Photography really is all about light (and sometimes its absence). Once you start exploring this, you find photos in the most unlikely of places. Ok…in fairness, the Vatican Museum is a bad example of a place where you might be unlikely to take a photo. True you might become overwhelmed so that you simply forget to even try to make a picture. This hall is enormous (hundreds or thousands of sculptures), and the time I visited the Vatican Museum (morning) it was a gloomy, unlit place…except this single pool of glorious light.

Photo Technical Info

  • Aperture: ƒ/4
  • Camera: Canon EOS 5D Mark II
  • Taken: 18 January, 2016
  • Focal length: 27mm
  • ISO: 1600
  • Shutter speed: 1/800s
  • Title: Minor Treasures of the Vatican Museum

A Glimpse of the Dome of Santa Maria del Fiore

Italian Splendor

There is something about Italy, that speaks to my soul in some old way. Perhaps it’s simply European sensibility, but where other cultures in Europe lean too much one way of the other, Italy always seem to have the right mix of carefree, culture and humanity.

My previous day in Florence (I only had two) was grey and rainy, but the second day was ablaze with sun in the crisp winter air. I spent most of my previous day cold and wet shivering in the vast spaces of Santa Maria del Fiore. The last hike was up Giotto’s Campanile and I saved it for perhaps a perfect day. This view was one of the first I saw and perhaps one of my favorite. It hints at the majesty of the church without going overboard. Much of the view, is of the city, of the people without who, the grand church has no purpose.

Photo Technical Info

  • Aperture: ƒ/8
  • Camera: Canon EOS 5D Mark II
  • Taken: 15 January, 2016
  • Focal length: 26mm
  • ISO: 100
  • Shutter speed: 1/60s
  • Title: A Glimpse of the Dome of Santa Maria del Fiore

In the Garden of St Elizabeth’s

Church Garden

This beautiful little scene was waiting quietly for us one hot May afternoon. It was a welcome respite from the blazing sun and a serene spot to sit and contemplate. When you find spots that seem like a gift, this can be a great time to stop, and smell the proverbial roses, metaphorically or in this case the real thing!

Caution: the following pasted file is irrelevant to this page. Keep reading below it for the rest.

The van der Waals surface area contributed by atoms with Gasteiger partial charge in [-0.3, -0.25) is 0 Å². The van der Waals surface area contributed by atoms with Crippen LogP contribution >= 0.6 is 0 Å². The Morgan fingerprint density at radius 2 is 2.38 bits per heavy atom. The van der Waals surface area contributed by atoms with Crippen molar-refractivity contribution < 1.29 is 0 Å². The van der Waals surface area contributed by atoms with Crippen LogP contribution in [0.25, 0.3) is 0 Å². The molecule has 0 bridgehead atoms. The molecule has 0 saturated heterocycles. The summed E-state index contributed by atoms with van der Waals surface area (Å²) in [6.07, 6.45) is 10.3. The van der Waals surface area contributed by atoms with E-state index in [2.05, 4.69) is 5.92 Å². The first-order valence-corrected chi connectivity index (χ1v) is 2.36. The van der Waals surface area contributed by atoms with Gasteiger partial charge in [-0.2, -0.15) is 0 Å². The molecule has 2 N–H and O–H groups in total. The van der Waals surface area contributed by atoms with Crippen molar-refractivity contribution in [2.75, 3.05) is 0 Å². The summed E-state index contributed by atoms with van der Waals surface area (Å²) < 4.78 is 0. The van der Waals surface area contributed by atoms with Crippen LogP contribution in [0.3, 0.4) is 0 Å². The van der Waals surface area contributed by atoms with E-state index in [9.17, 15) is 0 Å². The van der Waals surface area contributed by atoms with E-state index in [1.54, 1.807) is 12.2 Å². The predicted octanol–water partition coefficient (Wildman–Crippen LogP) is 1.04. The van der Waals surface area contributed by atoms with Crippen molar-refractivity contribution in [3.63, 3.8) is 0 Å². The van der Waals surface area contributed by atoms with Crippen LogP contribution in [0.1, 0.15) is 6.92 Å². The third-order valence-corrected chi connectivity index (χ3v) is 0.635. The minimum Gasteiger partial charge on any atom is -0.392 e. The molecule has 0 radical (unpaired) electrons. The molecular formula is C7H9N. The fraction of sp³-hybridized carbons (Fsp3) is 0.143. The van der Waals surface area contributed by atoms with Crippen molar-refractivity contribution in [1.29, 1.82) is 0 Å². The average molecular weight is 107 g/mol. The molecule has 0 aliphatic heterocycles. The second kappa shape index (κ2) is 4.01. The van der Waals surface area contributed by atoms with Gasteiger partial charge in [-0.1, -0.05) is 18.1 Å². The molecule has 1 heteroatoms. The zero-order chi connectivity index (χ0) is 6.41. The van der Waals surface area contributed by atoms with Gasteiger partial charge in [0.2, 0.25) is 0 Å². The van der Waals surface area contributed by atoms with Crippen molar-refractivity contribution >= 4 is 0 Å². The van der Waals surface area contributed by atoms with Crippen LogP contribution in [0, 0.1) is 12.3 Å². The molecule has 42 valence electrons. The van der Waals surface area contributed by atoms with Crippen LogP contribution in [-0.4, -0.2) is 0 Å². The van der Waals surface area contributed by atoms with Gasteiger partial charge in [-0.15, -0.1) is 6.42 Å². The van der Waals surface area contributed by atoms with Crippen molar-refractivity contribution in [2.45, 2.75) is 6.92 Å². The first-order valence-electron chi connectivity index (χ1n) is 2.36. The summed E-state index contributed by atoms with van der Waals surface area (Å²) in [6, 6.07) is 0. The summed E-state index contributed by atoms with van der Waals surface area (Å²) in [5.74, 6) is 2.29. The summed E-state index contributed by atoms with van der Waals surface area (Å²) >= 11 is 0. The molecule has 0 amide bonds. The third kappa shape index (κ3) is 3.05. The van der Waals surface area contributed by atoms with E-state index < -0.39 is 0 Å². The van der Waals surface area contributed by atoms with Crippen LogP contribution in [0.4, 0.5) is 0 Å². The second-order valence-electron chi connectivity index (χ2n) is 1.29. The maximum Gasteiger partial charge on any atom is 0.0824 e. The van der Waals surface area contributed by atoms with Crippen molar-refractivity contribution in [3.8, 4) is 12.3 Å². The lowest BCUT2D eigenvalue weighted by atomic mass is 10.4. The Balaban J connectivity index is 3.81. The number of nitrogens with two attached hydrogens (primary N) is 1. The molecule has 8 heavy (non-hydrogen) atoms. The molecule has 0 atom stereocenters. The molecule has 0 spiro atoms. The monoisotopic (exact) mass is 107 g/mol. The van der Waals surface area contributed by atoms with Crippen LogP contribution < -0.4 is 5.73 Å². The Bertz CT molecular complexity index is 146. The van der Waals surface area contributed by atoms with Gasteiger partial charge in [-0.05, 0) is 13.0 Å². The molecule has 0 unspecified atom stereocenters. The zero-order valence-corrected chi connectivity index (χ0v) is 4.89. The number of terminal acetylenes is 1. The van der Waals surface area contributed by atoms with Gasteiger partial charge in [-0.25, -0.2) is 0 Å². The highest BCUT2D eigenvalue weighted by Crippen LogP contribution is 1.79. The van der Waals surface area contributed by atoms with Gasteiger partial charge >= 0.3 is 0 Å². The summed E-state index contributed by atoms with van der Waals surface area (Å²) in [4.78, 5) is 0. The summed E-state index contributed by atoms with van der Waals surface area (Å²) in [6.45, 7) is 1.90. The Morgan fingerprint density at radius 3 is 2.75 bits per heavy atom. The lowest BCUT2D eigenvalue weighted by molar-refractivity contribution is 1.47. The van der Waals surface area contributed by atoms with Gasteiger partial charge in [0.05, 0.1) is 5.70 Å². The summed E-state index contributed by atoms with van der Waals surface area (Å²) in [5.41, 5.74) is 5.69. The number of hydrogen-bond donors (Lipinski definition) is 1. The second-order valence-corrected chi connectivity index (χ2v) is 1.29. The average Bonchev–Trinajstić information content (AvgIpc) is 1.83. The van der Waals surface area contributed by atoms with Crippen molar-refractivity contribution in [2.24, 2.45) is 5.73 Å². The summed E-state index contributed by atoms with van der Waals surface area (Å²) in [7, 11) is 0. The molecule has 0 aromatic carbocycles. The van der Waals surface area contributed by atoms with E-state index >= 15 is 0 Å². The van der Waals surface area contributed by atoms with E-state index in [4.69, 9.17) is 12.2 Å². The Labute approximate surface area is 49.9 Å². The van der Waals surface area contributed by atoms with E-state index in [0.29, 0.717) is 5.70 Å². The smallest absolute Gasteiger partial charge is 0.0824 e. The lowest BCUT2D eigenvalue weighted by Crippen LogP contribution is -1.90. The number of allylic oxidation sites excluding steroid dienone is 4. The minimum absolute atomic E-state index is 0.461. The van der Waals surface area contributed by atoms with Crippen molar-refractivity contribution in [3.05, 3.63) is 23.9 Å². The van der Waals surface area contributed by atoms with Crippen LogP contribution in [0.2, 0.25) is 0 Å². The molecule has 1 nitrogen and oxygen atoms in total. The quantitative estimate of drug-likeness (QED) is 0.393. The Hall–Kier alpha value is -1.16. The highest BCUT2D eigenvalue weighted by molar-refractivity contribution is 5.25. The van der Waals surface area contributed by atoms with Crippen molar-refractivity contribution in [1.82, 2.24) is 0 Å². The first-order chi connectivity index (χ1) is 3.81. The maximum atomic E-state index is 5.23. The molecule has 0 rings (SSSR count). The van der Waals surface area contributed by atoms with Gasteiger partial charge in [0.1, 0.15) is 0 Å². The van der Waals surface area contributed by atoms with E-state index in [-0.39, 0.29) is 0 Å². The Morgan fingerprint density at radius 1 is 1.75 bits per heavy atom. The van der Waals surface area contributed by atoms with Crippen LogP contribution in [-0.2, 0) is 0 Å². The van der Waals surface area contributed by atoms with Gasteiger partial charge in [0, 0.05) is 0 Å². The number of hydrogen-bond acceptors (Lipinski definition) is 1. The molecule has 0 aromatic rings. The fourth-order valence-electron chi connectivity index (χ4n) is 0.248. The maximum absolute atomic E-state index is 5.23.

Photo Technical Info

Gold Votive Holder at Santa Maria del Fiore in Florence, Italy

In the Great Church

The greater insides of Santa Maria del Fiore is a bit on the sparse side…boring even. The facade and the dome are really the highlight while the nave is completely open and drab. One very interesting exception was the votive holders. Often in Catholic churches these are quite beautiful when lit, but a generally boring affair, but at Santa Maria del Fiore, they are a golden flowering plant bringing light to a drab world.

Photo Technical Info

  • Aperture: ƒ/2.8
  • Camera: Canon EOS 5D Mark II
  • Taken: 14 January, 2016
  • Focal length: 21mm
  • ISO: 1600
  • Location: 43° 46.3822′ 0″ N 11° 15.369′ 0″ E
  • Shutter speed: 1/125s
  • Title: Gold Votive Holder at Duomo in Florence, Italy

Peruvian Dancer in Cusco

Virgen de Altagracia

Travel is a box of chocolates (in the Gump sense). Peru was a series of unexpected sights, locations, sounds, tastes and festivals. Upon arriving in Cusco, we walked to the Plaza San Francisco and were met with a Parade celebrating the Virgen de Altagracia. I am not Peruvian, nor Catholic, but the Virgen is apparently not huge IN Peru, but in Argentina and specifically the Dominican Republic, so I think we witnessed a bit of a small and interesting celebration! This particular dancer frequented my shots, she had a wonderful dress, I was particularly fond of the way the tassels whipped by as she danced round and round!

Photo Technical Info

Rose Window of Sainte Chapelle, Paris, France

The Unseen Beauty of Form

More frequently these days I find myself finding a deeper and deeper appreciating for black and white photography. Below is the Rose Window of Sainte-Chapelle, a small Cathedral, but one of the most grand I have ever seen. Grand not in its scale, but in the overwhelming way the artisans surround you with light (they might have said the light or the word of God perhaps). The colors are invigorating, but it wasn’t until I stripped away that layer of beauty, did I see its heart. The form of the window is a masterpiece all by itself. Removed of the distraction of color, you begin to see this other beauty, not less or more, but a beauty all its own.

Photo Technical Info